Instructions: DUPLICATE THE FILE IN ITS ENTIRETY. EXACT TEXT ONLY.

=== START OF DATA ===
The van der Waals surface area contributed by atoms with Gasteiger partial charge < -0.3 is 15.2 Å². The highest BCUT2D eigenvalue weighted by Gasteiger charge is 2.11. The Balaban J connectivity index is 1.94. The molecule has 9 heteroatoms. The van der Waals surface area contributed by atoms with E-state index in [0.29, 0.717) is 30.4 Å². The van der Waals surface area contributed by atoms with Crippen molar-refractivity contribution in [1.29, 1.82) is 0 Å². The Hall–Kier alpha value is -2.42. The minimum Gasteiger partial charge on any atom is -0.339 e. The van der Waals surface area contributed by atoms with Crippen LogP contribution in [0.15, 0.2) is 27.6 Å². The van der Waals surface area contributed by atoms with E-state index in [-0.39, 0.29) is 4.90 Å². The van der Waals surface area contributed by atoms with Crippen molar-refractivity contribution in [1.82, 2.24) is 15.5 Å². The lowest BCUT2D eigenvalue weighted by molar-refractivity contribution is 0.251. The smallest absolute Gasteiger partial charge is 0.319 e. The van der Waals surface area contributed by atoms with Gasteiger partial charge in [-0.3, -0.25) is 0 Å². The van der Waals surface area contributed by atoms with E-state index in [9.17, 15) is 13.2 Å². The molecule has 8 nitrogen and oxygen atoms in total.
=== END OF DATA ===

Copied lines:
The van der Waals surface area contributed by atoms with Gasteiger partial charge < -0.3 is 15.2 Å². The highest BCUT2D eigenvalue weighted by Gasteiger charge is 2.11. The Balaban J connectivity index is 1.94. The molecule has 9 heteroatoms. The van der Waals surface area contributed by atoms with E-state index in [0.29, 0.717) is 30.4 Å². The van der Waals surface area contributed by atoms with Crippen molar-refractivity contribution in [1.29, 1.82) is 0 Å². The Hall–Kier alpha value is -2.42. The minimum Gasteiger partial charge on any atom is -0.339 e. The van der Waals surface area contributed by atoms with Crippen LogP contribution in [0.15, 0.2) is 27.6 Å². The van der Waals surface area contributed by atoms with E-state index in [-0.39, 0.29) is 4.90 Å². The van der Waals surface area contributed by atoms with Crippen molar-refractivity contribution in [1.82, 2.24) is 15.5 Å². The lowest BCUT2D eigenvalue weighted by molar-refractivity contribution is 0.251. The smallest absolute Gasteiger partial charge is 0.319 e. The van der Waals surface area contributed by atoms with Gasteiger partial charge in [-0.3, -0.25) is 0 Å². The van der Waals surface area contributed by atoms with E-state index in [9.17, 15) is 13.2 Å². The molecule has 8 nitrogen and oxygen atoms in total.